A federal judge has dismissed claims that the state of Nevada and some sexually oriented businesses violated the 13th Amendment — which abolished slavery — by promoting sexual servitude.
The ruling came in July in a case brought by three women who claimed they were victims of sex trafficking in Nevada.
Dismissed as defendants were Gov. Steve Sisolak, Attorney General Aaron Ford, the state of Nevada, Nye and Clark counties, and the city of Las Vegas.
U.S. District Judge Andrew Gordon ruled that the plaintiffs do not have standing to sue the government agencies. He also noted that the women said they were trafficked in other places before Nevada.
“The plaintiffs do not plausibly allege that the injuries they suffered are fairly traceable to Nevada’s system of legal prostitution or to the State or City Defendants,” Gordon wrote.
Brent Ryman, lawyer for Nye County, said Gordon reached the correct decision.
“Any abuse these women suffered was criminally inflicted by private third parties wholly unrelated to Nye County,” Ryman said.
Requests for comment from the city of Las Vegas and the state of Nevada were not immediately returned. Clark County declined to comment.
Gordon also dismissed 13th Amendment claims against a brothel and a strip club, but he allowed two claims against those businesses to continue under a different federal law.
In one claim, a woman listed as Jane Doe #1 alleges that she was forced to perform sex acts while locked for weeks inside the Chicken Ranch brothel in Pahrump.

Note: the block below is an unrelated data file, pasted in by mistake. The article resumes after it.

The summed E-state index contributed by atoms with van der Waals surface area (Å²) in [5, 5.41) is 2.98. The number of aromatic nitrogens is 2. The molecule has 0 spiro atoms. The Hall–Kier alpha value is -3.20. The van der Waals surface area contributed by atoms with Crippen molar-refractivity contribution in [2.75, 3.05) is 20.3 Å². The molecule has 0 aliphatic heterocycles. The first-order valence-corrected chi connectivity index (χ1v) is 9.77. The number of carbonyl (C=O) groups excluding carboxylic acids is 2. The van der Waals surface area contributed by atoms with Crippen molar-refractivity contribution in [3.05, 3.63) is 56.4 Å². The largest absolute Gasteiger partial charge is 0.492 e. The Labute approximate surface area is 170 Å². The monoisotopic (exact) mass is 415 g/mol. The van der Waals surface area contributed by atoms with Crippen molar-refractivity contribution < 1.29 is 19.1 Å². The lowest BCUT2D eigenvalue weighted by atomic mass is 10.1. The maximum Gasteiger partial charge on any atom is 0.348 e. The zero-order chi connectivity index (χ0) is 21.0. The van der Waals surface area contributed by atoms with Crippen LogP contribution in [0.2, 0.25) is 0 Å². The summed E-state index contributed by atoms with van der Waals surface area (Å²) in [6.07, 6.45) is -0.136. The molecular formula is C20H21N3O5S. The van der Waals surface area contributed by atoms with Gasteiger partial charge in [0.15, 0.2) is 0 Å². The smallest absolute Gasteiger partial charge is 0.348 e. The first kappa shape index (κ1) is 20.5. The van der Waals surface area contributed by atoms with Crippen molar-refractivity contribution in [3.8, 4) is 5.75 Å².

A second claim, from plaintiff Jane Doe #2, alleges that Sapphire Gentleman’s Club was aware the woman was being sexually assaulted by clients but did nothing about it despite video surveillance that could “see and hear all that occurred.”
A lawyer for the plaintiffs said the fact that the two claims survived is a small step in the right direction.
“I think now we have an opportunity to hold the actors in the commercial sexual exploitation system accountable,” lawyer Jason Guinasso said.
But an attorney for Sapphire said the allegations against the club are absurd.
“There is one claim remaining with one Jane Doe plaintiff,” attorney Casey Wallace said. “It is meritless. It has no legs. It’s going nowhere.”
No trial date has been set, and parties in the case are moving forward with the discovery process.
Contact Glen A. Meek at email@example.com or 602-380-8951. Follow @GlenMeekLV on Twitter.